Summit gives tips to keep kids safe

Parents talk about dangers such as the choking game

Posted: Tuesday, September 05, 2006

FAIRBANKS - Sharon Freeman described in detail for a group of a dozen or so parents and school officials the morning last March when she found her son, Andrew, dead in his closet.

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"Let me tell you, that's something you don't want to find," she said, fighting back tears. "You don't want to find your son or daughter dead. You need to talk to your kids."

Freeman was leading a discussion Aug. 29 at a safety summit held at Lathrop High School. She told parents about the choking game, in which the brain is cut off from oxygen to create a feeling of euphoria. There is danger of brain damage and death from taking part in this activity.

The choking game was just one of many topics discussed at the safety summit. The small group of parents who attended the summit were offered sessions on bullying prevention, Internet safety, inhalants and drug abuse, cold weather safety and cutting.

There were also booths set up with information from local organizations such as the Resource Center for Parents and Children, Fairbanks North Star Youth Commission, Hope Counseling Center and Parenting Anonymous. The district will be holding another safety summit Sept. 14 at North Pole Middle School.

The idea behind the safety summits was to give parents the knowledge and tools they need to keep their children safe, said Margie Kurzbard, the Fairbanks North Star Borough School District's director of the Safe Schools/Healthy Students program.

"There's a real sense that we're living in an unsafe world," Kurzbard said.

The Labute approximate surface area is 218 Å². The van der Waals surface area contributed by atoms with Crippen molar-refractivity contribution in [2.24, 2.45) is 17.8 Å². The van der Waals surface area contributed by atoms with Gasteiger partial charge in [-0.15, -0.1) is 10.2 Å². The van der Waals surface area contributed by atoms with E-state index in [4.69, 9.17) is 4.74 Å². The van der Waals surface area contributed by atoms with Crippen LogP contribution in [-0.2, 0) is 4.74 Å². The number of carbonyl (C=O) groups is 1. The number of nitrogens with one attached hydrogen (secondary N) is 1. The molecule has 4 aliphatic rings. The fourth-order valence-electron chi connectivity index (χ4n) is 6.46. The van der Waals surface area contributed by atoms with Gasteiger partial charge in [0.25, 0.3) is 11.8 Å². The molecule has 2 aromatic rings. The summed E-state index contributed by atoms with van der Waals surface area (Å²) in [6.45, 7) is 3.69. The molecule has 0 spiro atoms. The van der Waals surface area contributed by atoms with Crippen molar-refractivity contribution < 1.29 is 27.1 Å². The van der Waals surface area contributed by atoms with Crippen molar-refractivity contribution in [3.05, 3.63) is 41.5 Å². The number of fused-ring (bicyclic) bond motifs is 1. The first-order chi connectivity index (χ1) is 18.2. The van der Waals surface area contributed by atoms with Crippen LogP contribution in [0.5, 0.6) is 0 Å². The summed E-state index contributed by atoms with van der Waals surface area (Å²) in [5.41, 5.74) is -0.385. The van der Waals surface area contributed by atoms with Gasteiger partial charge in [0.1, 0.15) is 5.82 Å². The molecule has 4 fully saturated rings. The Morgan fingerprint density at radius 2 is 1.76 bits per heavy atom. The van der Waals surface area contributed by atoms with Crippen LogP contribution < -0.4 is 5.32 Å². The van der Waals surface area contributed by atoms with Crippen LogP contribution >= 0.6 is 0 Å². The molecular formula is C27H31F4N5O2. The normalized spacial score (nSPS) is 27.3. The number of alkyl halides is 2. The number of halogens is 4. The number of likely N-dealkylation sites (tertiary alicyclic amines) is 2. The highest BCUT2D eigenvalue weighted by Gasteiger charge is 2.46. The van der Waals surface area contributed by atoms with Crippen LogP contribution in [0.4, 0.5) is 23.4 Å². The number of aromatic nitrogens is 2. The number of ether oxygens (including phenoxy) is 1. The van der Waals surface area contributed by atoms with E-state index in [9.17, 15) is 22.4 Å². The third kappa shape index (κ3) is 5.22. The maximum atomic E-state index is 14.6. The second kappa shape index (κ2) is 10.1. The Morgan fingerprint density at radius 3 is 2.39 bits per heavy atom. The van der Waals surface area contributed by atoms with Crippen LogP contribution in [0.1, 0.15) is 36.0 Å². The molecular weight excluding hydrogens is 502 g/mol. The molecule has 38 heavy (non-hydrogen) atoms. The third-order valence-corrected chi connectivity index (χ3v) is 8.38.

Freeman became emotional as she talked about her son, often referring to a picture of him in his North Pole Middle School wrestling uniform.

"I'm not angry," she said. "I just want parents to know. I don't want it to happen to someone else. I don't want to hear about another funeral."

Andrew was a straight-A student, Freeman said, and was successful on the wrestling team. She never even suspected her son was involved with the choking game, but with perfect hindsight, she said, there were signs. He had suspicious marks on his neck and she and her husband often heard Andrew fall down in his room, which can be a sign of a teenager passing out after choking themselves.

Other signs include blood-shot eyes, headaches, and ropes or belts lying around in odd places.

Freeman urged parents to know the signs and to talk to their kids about this dangerous activity before it's too late. If parents don't talk to their kids, she said, someone else mightsomeone, like another student at school, who doesn't have good information.

"Kids know about it, they are talking about it at the elementary schools," Freeman said.

Detective Peyton Merideth, a computer forensics expert with the Fairbanks Police Department, showed parents some of the dangers of the Internet. He showed the audience how just a little bit of information given out in a chat room could be used to find a wealth of information on the World Wide Web.

In one example, it took only 20 minutes for someone to find the full name, age, gender, names of other family members, home phone number, address and school, all from just a teenage girl's screen name in a chat room and a bit of cyber-sleuthing.

"They're not exaggerating how quickly you can do that with just a little bit of information," Merideth said.

Knowledge can be a powerful thing, that's exactly why the school district decided to hold the pair of safety summits this year, according to Maureen Kauleinamoku, the district's nursing coordinator.

"Talking to parents may save a child's life," she said.

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